Miserable weather days are perfect for browsing the photo archives. You have some fantastic photos.

italiafinlandia said...

I enjoyed seeing these different bird.
Hope you can resume your activity soon!

David M. Gascoigne, said...

A friend of mine vacationed there earlier this year, and confirms what you concluded, Phil, that it is not a good birding destination, if that is your goal. He seems to have had a good time (he and his wife) but I get the impression it was not one of his favourite destinations.

Rhodesia said...

Now if I had not been to Lanzarote your photos would have me catching the next plane out. I have though been there about 18 years ago and we said never again, we were sandblasted from the time we arrived to the time we left. Maybe an unlucky week with high winds but!!! During that trip, I had not progressed to a decent camera and I am now happy I didn't have one. It would have been full of sand!

As for the weather at present, it is diabolical, constant rain, cool, and very high winds. Photography is not easy, thankfully I have the photos from my RSA trip to go through

Hope you have a good Sunday. Cheers Diane

Anni said...

I will never own (or rent) a diesel engine car. As you say, noisy & no speed. Lovely trip Phil. Beautiful country & exciting, new, birds for me.

Sorry for being tardy visiting today. Internet connection issues. Thanks for joining us at I'd Rather B Birdin

A Bit of the Blarney said...

You have some really beautiful photos! Have a wonderful week!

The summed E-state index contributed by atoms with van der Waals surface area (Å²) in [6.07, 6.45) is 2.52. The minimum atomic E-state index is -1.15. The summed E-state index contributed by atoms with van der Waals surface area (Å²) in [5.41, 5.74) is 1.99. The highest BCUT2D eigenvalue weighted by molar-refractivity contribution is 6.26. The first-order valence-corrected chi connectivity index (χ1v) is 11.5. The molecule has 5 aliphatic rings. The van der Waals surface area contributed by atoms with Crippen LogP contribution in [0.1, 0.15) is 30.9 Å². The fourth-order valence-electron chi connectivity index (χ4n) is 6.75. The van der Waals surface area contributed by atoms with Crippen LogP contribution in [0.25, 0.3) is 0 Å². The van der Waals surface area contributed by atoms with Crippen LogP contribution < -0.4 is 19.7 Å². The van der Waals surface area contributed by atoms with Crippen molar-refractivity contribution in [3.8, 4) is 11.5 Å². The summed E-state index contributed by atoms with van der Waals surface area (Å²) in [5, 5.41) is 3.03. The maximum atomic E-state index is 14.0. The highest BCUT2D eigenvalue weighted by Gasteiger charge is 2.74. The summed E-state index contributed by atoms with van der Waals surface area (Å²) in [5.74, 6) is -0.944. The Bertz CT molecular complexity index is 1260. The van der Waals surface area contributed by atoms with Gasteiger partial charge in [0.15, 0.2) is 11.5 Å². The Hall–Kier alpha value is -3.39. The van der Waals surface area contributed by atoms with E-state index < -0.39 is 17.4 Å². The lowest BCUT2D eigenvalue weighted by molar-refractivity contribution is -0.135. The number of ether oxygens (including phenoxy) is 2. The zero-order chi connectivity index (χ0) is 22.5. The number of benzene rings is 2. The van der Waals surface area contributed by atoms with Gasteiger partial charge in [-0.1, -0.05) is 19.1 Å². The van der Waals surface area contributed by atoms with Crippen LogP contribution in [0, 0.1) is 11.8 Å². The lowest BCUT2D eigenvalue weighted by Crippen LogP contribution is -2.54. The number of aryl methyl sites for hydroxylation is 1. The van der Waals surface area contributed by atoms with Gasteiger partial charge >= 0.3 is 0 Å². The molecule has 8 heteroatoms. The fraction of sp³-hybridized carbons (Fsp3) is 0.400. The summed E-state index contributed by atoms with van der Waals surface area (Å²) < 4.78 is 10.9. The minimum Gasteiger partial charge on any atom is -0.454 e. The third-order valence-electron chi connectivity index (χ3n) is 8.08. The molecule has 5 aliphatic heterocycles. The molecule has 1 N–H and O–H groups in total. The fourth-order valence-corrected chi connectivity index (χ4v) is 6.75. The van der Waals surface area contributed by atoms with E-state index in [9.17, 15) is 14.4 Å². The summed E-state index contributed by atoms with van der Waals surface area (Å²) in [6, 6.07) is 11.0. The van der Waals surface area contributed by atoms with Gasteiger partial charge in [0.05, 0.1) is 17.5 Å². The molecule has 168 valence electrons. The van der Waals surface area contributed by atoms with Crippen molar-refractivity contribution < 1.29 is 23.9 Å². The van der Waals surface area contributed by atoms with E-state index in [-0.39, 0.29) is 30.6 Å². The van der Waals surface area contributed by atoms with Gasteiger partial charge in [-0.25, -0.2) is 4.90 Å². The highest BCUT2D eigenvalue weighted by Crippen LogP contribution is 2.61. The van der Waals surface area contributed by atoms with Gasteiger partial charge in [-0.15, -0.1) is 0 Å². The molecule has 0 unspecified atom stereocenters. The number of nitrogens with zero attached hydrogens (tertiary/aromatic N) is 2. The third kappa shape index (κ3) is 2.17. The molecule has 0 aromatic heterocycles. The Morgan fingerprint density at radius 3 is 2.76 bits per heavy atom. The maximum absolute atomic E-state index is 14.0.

Carol @Comfort Spring Station said...

Your holiday was to a remarkable island, I must say some of the photos remind me of the US southwest.

NCSue said...

That "camel ride" looked like a "camel train" or a "camel chain"!
Thanks for sharing at

Shiju Sugunan said...

Beautiful photos! Great recap.

Linda said...

Great images! I'm a little disappointed in the Alfa Romeo. ;-)

Angie said...

Phil - this is a delightful virtual tour of Lanzarote. I enjoyed how you mixed general information with your always fabulous bird photos. I have never heard of the vineyard technique you mention - fascinating. Another fine example of man's innovation overcoming an "environmental barrier". Hope the weather gets better for you!

Wally Jones said...

It's no wonder you like returning to Lanzarote! How beautiful!

I like how you say don't expect to see any new birds here then display a dozen species I've never seen.

We're hoping your weather cooperates for successful ringing! Lately we have 3-4 days of pleasant sunny days and a couple of wet, cool days to remind us to be thankful for the good ones.

Looking forward to a landslide of Linnets in the near future for you.

Related Posts with Thumbnails